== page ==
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It's probably fair to say that many of us spent at least some portion of our youths doodling and dreaming of the perfect car we'd one day build. It's an ingrained gearhead dream, the "I could do it better" syndrome. The problem is that few of us are skilled enough to build a car from scratch. But still, the itch persists. So how do you scratch it?

The answer is with a build-it-yourself kit car, one of the ultimate automotive indulgences, a chance to be mechanically intimate with a car in a way that's about impossible to achieve with a modern computer-controlled car. Plus, since a kit car isn't required to meet new-car safety or emissions standards and the labor to build one costs nothing (assuming you build it), kit cars are performance bargains. Then there's the style aspect. A kit car is often the realized version of our doodles.

Those traits are impossible for us to ignore, so we're here with a trio of interesting kit cars that span the vast price, type, and performance spectrum of the genre.

In the vintage replica corner is the Thunder Ranch 550A Spyder. From 10 feet away, it's hard to distinguish the 550A from the Porsche 550 Spyder that won its class at Le Mans in 1954.

The Factory Five Racing GTM LS7 sports a 505-hp Chevy V-8 mounted amidships and weighs a svelte 2496 pounds. That, folks, results in a ratio of only 4.9 pounds per horsepower, which is 22 percent better than that of a $70, 000 Corvette Z06. And the GTM costs at least 10 grand less. Call it the supercar of kits.

Hailing from Slovakia, the K-1 Attack uses a reliable front-wheel-drive Honda powertrain that's mounted behind the seats and drives the rear wheels. Its angled body and electrically operated scissors doors get stares usually reserved for Ferraris.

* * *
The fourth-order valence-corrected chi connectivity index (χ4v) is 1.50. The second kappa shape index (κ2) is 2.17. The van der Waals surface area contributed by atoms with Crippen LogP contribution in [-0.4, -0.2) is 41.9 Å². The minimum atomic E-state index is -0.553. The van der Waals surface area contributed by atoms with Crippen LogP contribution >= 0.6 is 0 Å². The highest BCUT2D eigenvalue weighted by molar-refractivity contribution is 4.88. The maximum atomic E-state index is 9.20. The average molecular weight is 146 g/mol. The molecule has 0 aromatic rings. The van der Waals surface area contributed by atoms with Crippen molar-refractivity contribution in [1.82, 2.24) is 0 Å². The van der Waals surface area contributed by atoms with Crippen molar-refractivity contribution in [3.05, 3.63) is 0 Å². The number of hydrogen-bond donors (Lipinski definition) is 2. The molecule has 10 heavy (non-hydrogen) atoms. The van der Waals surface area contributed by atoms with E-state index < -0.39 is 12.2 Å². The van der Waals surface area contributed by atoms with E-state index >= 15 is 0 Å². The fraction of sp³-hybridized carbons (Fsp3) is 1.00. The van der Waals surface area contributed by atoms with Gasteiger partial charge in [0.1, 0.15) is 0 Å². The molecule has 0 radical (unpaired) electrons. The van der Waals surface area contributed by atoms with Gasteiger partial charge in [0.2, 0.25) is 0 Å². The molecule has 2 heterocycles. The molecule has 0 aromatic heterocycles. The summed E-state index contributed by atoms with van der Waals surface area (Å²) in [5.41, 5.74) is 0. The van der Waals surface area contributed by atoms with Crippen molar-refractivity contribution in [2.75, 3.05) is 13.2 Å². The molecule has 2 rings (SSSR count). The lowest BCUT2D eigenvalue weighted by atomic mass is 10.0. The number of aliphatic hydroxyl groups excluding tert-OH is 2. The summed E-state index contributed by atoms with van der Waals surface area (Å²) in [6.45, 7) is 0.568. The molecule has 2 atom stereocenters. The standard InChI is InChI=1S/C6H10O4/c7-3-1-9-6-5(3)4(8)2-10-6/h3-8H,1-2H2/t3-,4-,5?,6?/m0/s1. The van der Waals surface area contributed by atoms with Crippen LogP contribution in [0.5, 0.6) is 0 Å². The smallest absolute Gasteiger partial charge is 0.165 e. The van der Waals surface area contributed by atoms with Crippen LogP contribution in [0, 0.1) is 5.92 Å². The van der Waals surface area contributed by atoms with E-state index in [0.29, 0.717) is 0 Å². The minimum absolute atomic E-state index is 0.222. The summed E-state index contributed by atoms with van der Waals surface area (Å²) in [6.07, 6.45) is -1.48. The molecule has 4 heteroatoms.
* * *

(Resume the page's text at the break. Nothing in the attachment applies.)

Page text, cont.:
Although we tested, drove, and gave all these cars a thorough once-over, we didn't build them. So we can't say how complete the kits are or how easy they would be to assemble. But we have built two cars in previous years: a VW Beetle-based Kelmark GTS in 1979 and a Caterham in 1998. Judging by the Caterham experience and what we've heard from folks who have built recent kit cars, we believe these vehicles have come a long way since the poorly designed kits of the '70s and '80s. They're reportedly much easier to build.

Every kit, however, is different. Some, like the Caterham, come in many boxes, with every nut and bolt to do the job. Other kit cars we've tested in previous issues—a Noble M400, for example—need only the drivetrain installed before hitting the road.

Doing your homework is easier than ever, thanks to the Internet, where forums offer valuable advice for the home carbuilder. These forums are a good place to find out what different customers paid to put their cars on the road, but pinpointing precise costs is difficult because some builders rely on used parts of varying prices; paint jobs can run the gamut; and shipping costs depend on distances traveled. So, for this story, we've estimated the prices. Also, be sure to investigate your state's laws regarding registering a kit car.



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